Surprisingly, divorce or separation can be easier than you think if you’re willing to learn from other people’s mistakes.
As you embark on this journey, consider the following questions:
How many parents do you think have no regrets about how they approached their divorce?
If given the opportunity, how many people would have done things differently?
Do most people look back on their divorce and think they should have spent more money on lawyers, been angrier with their ex, or engaged in more conflict?
Why do people so often ignore the lessons from others’ mistakes and make decisions that negatively impact their future? Simple. When a parent operates from a position of anger or resentment, predictably, they disregard the indelible impact their decisions have on their children. No loving parent wants to inflict pain on their children, but they often unintentionally do just that.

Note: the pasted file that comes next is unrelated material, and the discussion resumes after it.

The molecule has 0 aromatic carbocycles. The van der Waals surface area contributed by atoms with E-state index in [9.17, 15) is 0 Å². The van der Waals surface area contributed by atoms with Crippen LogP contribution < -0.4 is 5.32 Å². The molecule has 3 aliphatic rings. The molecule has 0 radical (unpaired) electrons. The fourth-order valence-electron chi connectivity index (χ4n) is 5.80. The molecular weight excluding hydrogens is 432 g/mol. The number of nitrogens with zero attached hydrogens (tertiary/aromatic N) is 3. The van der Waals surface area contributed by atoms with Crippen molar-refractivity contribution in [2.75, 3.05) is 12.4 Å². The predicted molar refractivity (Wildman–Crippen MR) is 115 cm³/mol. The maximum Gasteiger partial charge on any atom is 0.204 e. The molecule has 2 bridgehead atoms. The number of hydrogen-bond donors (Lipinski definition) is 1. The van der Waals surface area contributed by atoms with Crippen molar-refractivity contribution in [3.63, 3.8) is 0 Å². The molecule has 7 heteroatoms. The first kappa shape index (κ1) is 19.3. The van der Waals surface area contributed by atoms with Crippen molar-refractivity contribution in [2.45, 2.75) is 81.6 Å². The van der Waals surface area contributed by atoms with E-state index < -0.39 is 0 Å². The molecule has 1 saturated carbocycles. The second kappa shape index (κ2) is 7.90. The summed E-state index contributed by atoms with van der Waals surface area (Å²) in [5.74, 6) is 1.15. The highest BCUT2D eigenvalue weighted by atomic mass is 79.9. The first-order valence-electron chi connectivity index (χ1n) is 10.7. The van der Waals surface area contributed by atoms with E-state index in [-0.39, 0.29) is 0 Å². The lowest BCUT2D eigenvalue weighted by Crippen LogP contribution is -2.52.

The satisfaction a parent may experience through short-sighted decisions is no more than instant gratification — choosing that immediate sensation over the long-term consequences. Instead, consider a long view of what you want your life to look like.
Three, five, or ten years from now, do you want a life filled with:
- Conflict and animosity
Or, do you want to have a life in which:
- You can — if not be friends with your ex — at least be civil and cooperative
- Your actions and behaviors provide positive modeling for your children
- Your children are well-adjusted, happy and free of resentment because you acted in alignment with their interests and needs